A quick survey or the gardens shows me that the warm days we had last week have kicked a few things into gear already. On day one of the challenge, I'll be able to make a token harvest and, hopefully, take the lead over "The Good and Simple Life." It'll be just a handful of chives, some lemon thyme and a bit of oregano, and possibly those few remaining leeks, but if our northern garden is going to have a chance, then every ounce counts and a lead is a lead.
Advantages and Disadvantages
Despite a much shorter productive growing season, we do have the advantage of mature garden beds. The majority of our garden has soil that has been prepared in years past with compost and manure mixed with the sandy and unproductive soil that naturally occurs in our yard. Depending upon the soil quality of Angie's yard, and the amount of available organic compost and composted chicken manure she has available, she may struggle to attain maximum productivity for the first year as nutrients are added into what may (or may not be) less than optimal soil.
Goals and Techniques
I also want to mention that both of us are aiming for a well-rounded garden whose goal is to provide as much of the table produce for our families as possible. If this were a straight productivity race, we'd each figure out which one or two crops are the best producers by weight and ground area required and plant only those one or two items. Conversely, I expect we'll both benefit from intensive gardening methods and by using a vertical approach such as providing vertical surfaces so that cucumbers and other vines grow upward, letting pole beans climb high up posts and the stalks of sunflowers, while squash and other ground covers act as a natural mulch holding in moisture and preventing soil nutrient run-off.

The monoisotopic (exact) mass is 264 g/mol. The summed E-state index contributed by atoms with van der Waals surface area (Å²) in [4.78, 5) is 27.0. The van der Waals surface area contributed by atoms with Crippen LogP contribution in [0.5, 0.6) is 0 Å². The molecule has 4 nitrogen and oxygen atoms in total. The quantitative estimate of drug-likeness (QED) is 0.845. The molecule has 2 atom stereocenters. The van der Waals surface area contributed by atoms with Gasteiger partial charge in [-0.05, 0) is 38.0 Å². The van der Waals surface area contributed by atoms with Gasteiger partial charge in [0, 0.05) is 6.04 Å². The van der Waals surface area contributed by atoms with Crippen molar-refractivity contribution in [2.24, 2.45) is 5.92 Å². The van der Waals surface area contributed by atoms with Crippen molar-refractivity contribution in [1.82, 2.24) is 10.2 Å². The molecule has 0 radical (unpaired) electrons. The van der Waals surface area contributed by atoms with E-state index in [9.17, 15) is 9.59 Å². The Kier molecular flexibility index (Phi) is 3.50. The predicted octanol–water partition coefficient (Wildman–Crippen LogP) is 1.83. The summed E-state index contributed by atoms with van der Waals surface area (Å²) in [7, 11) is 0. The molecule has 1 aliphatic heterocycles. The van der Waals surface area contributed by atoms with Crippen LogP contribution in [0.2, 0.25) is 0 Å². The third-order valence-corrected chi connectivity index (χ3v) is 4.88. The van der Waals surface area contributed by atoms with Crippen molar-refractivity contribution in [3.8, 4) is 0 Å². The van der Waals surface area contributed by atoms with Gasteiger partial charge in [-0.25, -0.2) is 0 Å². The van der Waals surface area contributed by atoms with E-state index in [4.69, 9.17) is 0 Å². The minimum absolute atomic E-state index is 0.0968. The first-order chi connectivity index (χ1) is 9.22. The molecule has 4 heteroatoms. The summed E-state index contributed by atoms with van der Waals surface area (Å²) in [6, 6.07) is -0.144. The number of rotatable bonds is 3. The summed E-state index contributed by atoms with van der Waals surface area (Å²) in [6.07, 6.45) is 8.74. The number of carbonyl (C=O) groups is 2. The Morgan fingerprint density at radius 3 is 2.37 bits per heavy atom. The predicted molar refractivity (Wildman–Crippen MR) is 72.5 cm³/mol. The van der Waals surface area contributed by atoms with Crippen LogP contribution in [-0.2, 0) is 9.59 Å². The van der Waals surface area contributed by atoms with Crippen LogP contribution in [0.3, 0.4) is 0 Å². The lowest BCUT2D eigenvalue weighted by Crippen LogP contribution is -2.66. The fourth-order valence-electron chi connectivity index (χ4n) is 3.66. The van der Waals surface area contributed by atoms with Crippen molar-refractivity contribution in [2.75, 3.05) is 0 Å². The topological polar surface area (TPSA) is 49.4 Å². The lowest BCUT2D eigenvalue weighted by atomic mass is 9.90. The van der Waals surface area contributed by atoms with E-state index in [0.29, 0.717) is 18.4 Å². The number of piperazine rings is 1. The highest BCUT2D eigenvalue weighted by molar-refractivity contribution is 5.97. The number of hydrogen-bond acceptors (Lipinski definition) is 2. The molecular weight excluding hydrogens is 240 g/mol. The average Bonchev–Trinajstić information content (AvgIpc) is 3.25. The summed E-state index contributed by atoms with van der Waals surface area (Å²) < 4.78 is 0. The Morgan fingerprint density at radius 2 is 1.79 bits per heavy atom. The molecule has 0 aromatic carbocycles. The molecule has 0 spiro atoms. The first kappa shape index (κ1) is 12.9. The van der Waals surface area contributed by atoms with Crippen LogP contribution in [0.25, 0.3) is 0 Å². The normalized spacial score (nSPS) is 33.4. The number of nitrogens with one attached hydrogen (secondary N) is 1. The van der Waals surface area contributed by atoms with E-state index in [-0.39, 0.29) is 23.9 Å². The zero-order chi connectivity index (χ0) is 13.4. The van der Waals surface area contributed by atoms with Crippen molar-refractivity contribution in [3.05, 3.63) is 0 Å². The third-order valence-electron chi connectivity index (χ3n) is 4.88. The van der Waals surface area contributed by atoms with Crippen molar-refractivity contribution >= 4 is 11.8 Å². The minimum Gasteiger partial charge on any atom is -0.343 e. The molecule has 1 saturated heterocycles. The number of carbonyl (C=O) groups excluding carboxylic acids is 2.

We'll use successive plantings to try to double up on area used for short-lived plants (like spring peas). and, of course, as I've mentioned, I'll be giving our veggies as much of an early start as possible by seeding them indoors until the weather allows them to move into the garden. While we are having fun with the race to 1000 pounds of garden produce, the real goal is to learn to optimize the available garden space that we have, share best practices, and pass on a little of what we learn to others.
We'll detail and compare techniques, obstacles and results with Angie over the next year. Hopefully, the two of us and our readers will learn a few things throughout the process. Don't forget to participate by sharing your favorite tricks for higher yields as comments on the blogs as well.